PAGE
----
Saturday, March 9th, 2013
2 years, 3 months.
You are a boy… and you definitely act like it. You make it so obvious that little boys are wired much differently than little girls.
It’s a rare sight to find you without some kind of overly masculine (and therefore predictably goofy) Hot Wheels car clenched tightly in your hand, whether it’s on the car ride to day care, watching Hard Hat Harry on Netflix at the house, or even navigating your way around any given playground.
At no point do you ever need me to tell you what little boys should like. You are currently obsessed with monster trucks, but it’s not something I prompted.
You just saw a toy monster truck one day and asked me, “I can like that? I take it home?”
The answer was obviously yes. Now you have like 7 of them.
One of your daily routines on the way to school now is to go through the colors of the rainbow in reference to monster trucks and/or Jeep Wranglers:
“I have a blue monster truck? I can drive it?”
I will reply, “Jack has a blue monster truck… He drives it!”
Next you’ll say the truck (or Jeep) is black, orange, purple, or even pink. Twice now you asked for a “dinosaur Jeep.” I’m still trying to figure that one out…
I contrast this against what I see the girls your age doing at daycare. They are always tending to either the baby dolls or the pretend kitchen and food; meanwhile the boys are wandering around, looking for trouble… I mean adventure.
It’s not that I have to stereotype little boys versus little girls. That’s just naturally how it ends up.
Even if you want to drive a pink monster truck or Jeep, the fact is still that you want to drive a monster truck or Jeep.
It would be different if you were fantasizing about a VW Bug, Mini Cooper, Mazda Miata, Dodge Neon, or a Toyota Rav 4.
I say you just can’t hide your masculinity, even behind the color pink.
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Sunday, December 16th, 2012
In the capitalist nation we live in, with its nearly inseparable culture, we have this habit of always finding a new level of happiness, only after we have reached the goal we had been aiming for up until that point.
Just like Maslow’s Hierarchy of Needs theory explains, happiness will always elude us as long as we chase it.
However, if we can find a way to be content with what we already have, then happiness becomes a by-product of the integrity of that lifestyle.
Yet at the same time I recognize my personal need for a materialistic goal to inspire me to work harder. Strangely, mine is a Jeep Wrangler.
Actually, you and I both have a bizarre infatuation with Jeep Wranglers.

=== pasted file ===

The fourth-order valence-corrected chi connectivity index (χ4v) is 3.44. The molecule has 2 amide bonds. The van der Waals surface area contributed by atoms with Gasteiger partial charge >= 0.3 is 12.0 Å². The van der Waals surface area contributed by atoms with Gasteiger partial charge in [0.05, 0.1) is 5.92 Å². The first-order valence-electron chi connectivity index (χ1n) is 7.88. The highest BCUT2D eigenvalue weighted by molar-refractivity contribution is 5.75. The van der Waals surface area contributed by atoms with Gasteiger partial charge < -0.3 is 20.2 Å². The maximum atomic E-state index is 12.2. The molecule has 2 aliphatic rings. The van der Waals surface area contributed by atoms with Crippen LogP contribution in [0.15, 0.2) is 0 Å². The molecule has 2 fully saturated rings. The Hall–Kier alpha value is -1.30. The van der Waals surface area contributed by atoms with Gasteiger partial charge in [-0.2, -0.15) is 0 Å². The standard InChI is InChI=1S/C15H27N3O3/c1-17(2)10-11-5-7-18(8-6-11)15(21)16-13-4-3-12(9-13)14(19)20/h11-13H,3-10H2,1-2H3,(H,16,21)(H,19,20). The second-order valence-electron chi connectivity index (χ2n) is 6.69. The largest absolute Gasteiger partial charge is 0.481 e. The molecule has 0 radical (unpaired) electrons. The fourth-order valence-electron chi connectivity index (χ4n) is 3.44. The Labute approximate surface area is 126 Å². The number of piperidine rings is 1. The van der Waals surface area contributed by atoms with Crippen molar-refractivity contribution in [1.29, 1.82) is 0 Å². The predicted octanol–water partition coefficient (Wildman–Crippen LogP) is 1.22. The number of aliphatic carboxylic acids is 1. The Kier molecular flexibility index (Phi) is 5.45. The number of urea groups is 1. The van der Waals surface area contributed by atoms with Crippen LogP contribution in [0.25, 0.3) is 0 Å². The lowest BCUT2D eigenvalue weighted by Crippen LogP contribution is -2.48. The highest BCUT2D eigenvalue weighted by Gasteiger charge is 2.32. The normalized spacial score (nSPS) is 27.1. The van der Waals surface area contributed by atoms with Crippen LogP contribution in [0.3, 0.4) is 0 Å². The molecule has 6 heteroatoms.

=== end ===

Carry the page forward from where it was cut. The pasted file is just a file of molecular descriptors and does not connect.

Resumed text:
It all started several months back when Jeep Wranglers became one of the first vehicles you could identify by name. Despite being completely content with my Honda Element that I drive you around in, I had never really noticed how, at least here in Nashville, it appears that for every 10 vehicles on the road, one of of them is a Jeep Wrangler.
Yesterday at Target I helped you, or maybe I should say you helped me, try to find a 97 cent Hot Wheels or Matchbox model of the white Jeep Wrangler with a soft top we both fantasize about the most.
(Maybe it’s because somehow they remind me of Imperial Walkers from The Empire Strikes Back?)
Turns out it was a bust. Jeep Wranglers, like fire engine trucks, are not easily obtainable in small die cast form.
After Mommy heard about us catching a case of “Jeep Fever,” now she’s on board too. It could be something as subliminal as a Jeep Wrangler most aligning with the culture of our family’s lifestyle: simple and classic, yet low-maintenance, rugged, and even a bit quirky.
So as your dad, I’m caught between the realization that happiness is a by-product of being content with the simple, yet privileged life we already lead as a middle class American family, and the fact that I am motivated by money.
As I spend 40 hours a week working my real job as an Employee Relations Specialist, then 12 hours writing material for The Dadabase, then on top of that, studying at least 5 hours preparing for my HR certification, it helps knowing that all this work is going towards growing my career opportunities…for our family.
Sure, it’s a paradox. All that really matters is spending time with you and Mommy, yet most of my time I have to spend working.
That’s why when the three of us are all awake, I make sure the time we spend is quality time.
Of all the life lessons I will be teaching you, perhaps the truth that “happiness can’t be chased” is one of the hardest for me to consistently teach by example.
But I can’t show you that we’re already happy with what we have now, I’ll definitely never be able to show you if we ever get more than we have now.
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